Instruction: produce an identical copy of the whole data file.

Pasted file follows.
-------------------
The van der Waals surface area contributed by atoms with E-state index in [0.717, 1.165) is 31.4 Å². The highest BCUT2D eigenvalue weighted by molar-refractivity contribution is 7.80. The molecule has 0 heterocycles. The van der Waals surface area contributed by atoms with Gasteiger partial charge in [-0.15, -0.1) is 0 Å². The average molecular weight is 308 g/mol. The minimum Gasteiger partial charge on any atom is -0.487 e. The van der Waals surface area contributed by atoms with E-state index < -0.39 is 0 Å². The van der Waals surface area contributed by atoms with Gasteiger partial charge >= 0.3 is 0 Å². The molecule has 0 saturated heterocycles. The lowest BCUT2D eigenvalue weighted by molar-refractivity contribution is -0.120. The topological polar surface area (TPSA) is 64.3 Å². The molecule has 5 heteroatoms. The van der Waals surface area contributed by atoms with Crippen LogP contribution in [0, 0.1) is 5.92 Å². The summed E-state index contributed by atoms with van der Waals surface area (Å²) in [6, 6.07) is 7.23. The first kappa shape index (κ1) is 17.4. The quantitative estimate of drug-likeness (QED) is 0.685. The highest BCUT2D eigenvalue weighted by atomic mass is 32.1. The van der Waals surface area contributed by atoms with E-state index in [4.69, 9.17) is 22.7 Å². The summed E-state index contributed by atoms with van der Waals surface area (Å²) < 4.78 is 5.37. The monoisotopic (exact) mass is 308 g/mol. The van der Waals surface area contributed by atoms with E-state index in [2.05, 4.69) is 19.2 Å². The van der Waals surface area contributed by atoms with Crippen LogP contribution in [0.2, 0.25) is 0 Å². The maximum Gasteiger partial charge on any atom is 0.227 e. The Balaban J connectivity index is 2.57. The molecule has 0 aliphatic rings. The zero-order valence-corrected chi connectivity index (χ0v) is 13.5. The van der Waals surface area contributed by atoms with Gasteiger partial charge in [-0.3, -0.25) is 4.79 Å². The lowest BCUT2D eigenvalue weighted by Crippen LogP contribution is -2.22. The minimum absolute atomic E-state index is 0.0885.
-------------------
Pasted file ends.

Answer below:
The van der Waals surface area contributed by atoms with E-state index in [0.717, 1.165) is 31.4 Å². The highest BCUT2D eigenvalue weighted by molar-refractivity contribution is 7.80. The molecule has 0 heterocycles. The van der Waals surface area contributed by atoms with Gasteiger partial charge in [-0.15, -0.1) is 0 Å². The average molecular weight is 308 g/mol. The minimum Gasteiger partial charge on any atom is -0.487 e. The van der Waals surface area contributed by atoms with E-state index < -0.39 is 0 Å². The van der Waals surface area contributed by atoms with Gasteiger partial charge >= 0.3 is 0 Å². The molecule has 0 saturated heterocycles. The lowest BCUT2D eigenvalue weighted by molar-refractivity contribution is -0.120. The topological polar surface area (TPSA) is 64.3 Å². The molecule has 5 heteroatoms. The van der Waals surface area contributed by atoms with Crippen LogP contribution in [0, 0.1) is 5.92 Å². The summed E-state index contributed by atoms with van der Waals surface area (Å²) in [6, 6.07) is 7.23. The first kappa shape index (κ1) is 17.4. The quantitative estimate of drug-likeness (QED) is 0.685. The highest BCUT2D eigenvalue weighted by atomic mass is 32.1. The van der Waals surface area contributed by atoms with E-state index in [4.69, 9.17) is 22.7 Å². The summed E-state index contributed by atoms with van der Waals surface area (Å²) < 4.78 is 5.37. The monoisotopic (exact) mass is 308 g/mol. The van der Waals surface area contributed by atoms with E-state index in [2.05, 4.69) is 19.2 Å². The van der Waals surface area contributed by atoms with Crippen LogP contribution in [0.2, 0.25) is 0 Å². The maximum Gasteiger partial charge on any atom is 0.227 e. The Balaban J connectivity index is 2.57. The molecule has 0 aliphatic rings. The zero-order valence-corrected chi connectivity index (χ0v) is 13.5. The van der Waals surface area contributed by atoms with Gasteiger partial charge in [-0.3, -0.25) is 4.79 Å². The lowest BCUT2D eigenvalue weighted by Crippen LogP contribution is -2.22. The minimum absolute atomic E-state index is 0.0885.